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What’s the difference between tener que vs deber vs hay que?

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Spanish Question tener que vs deber vs hay que

Follow along with the video above, then confirm your understanding with the summary below and a few additional points to consider.

Tener que vs Deber vs Hay que


These three periphrases are used to express an obligation, as in “I have to do something “, or “one must do something”.

In essence, they all mean the same thing.  However, the major difference between the expressions is simply whether or not it is directed personally or impersonally.

Both Tener que and Deber are considered personal, because they imply someone in particular has to or should do something, and they are conjugated using one of the 6 personal pronouns (Yo, tú, el, nosotros etc.). For example:

Tengo que ir =  I have to go / I need to go

Debo estudiar = I must study

Meanwhile, hay que is used impersonally, implying that ‘one must’ or ‘one should’, as in:

Hay que comer desayuno cada mañana = One should eat breakfast every morning.

For more practice, check out the following examples:

Tener Que + Infinitivo:

Tengo que sacar la basuraI need to take out the trash

Tienes que estudiar para el examenYou have to study for the test

Tienen que comprar el vinoThey need to buy the wine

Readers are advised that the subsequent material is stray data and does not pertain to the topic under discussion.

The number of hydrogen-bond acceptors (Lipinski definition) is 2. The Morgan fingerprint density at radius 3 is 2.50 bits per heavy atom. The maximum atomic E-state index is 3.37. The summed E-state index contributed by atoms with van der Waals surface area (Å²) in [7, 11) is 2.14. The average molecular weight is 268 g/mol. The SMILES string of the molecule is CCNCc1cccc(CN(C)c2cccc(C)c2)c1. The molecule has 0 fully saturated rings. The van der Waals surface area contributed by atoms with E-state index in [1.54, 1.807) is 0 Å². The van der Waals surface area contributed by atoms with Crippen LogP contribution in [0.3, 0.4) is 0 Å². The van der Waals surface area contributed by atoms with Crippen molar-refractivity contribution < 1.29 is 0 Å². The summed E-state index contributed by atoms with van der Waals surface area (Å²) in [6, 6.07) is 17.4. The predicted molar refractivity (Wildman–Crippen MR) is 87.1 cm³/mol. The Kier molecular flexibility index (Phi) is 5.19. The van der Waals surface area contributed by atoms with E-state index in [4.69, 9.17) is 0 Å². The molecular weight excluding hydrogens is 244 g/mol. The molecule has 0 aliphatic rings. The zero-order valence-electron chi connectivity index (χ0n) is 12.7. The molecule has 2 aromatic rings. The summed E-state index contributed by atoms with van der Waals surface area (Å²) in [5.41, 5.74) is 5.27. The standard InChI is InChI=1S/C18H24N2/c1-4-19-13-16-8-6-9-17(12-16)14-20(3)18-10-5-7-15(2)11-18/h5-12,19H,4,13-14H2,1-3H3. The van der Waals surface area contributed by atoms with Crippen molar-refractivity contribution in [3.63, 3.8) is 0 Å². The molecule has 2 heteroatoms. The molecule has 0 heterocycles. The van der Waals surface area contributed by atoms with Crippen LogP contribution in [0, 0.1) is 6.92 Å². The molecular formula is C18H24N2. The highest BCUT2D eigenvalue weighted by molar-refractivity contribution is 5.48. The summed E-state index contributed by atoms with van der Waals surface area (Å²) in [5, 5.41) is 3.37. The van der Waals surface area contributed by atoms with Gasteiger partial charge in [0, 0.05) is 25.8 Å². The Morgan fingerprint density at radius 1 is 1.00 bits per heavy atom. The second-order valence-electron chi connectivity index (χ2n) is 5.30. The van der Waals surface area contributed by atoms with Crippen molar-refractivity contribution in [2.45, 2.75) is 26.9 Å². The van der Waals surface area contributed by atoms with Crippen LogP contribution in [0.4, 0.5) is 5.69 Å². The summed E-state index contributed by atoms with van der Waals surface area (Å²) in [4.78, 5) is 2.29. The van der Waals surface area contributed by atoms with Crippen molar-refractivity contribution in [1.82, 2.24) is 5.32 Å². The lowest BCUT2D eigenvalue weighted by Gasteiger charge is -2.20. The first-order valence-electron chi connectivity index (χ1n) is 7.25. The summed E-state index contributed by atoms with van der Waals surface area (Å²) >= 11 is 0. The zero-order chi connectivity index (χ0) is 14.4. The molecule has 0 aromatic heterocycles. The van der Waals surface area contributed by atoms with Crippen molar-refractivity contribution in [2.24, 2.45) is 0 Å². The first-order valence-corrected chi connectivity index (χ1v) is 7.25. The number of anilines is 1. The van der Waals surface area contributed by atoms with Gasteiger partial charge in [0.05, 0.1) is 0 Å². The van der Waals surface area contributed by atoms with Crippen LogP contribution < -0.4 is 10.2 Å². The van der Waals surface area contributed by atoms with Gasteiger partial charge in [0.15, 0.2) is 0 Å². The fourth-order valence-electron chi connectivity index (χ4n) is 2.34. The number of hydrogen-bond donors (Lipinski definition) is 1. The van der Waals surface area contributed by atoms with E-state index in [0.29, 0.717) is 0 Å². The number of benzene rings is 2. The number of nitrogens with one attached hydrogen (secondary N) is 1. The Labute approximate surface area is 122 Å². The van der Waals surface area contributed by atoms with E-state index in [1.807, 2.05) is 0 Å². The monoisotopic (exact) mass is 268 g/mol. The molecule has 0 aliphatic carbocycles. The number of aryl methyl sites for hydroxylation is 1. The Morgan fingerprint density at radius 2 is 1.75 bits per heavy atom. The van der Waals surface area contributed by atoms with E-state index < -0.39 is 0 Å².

Deber + Infinitivo:

Deberían hablar con sus padresThey should talk with his parents

Mario debe ser puntualMaria has to be punctual

Nosotros debemos terminar los ejerciciosWe must finish the exercises

Hay Que + Infinitivo:

Hay que estar atentoOne must be attentive

Hay que ordenar la casaOne must organize the house

Hay que pedir permiso para entrarOne must ask permission to enter

A note about the English translation of deber and hay que


Deber can mean either should or must, which can significantly effect the meaning of the sentence. After all, consider telling someone they ‘should exercise’ and they ‘must exercise’.

The difference depends on the tense used.  To express certainty as in ‘must‘ we use the verb deber conjugated in the present tense.  If we want to represent ‘should‘, we use the verb deber conjugated in the conditional tense.  For example:

Debes lavar tus ropas antes de lunes = You must wash your close before Monday

Ella debería acostarse temprano para recuperar de su resfriada = She should go to bed early to recover from her cold.


As we made clear prior, hay que is an impersonal use of an obligational periphrase, and is most often translated as ‘one must‘.

However, in English using the impersonal form has a more formal sentiment.  In English we may often use ‘we’ or ‘you’ to express the general idea, because saying ‘one’ has a ‘stuffier’ feeling.

Hay que lavar sus maños antes de entrar = One must wash ones hands before entering = You must wash your hands before entering.


For more on these concepts, our subscribers can check out these related video lessons:
Lesson 10: Periphrases of obligation
Lesson 36: The conditional

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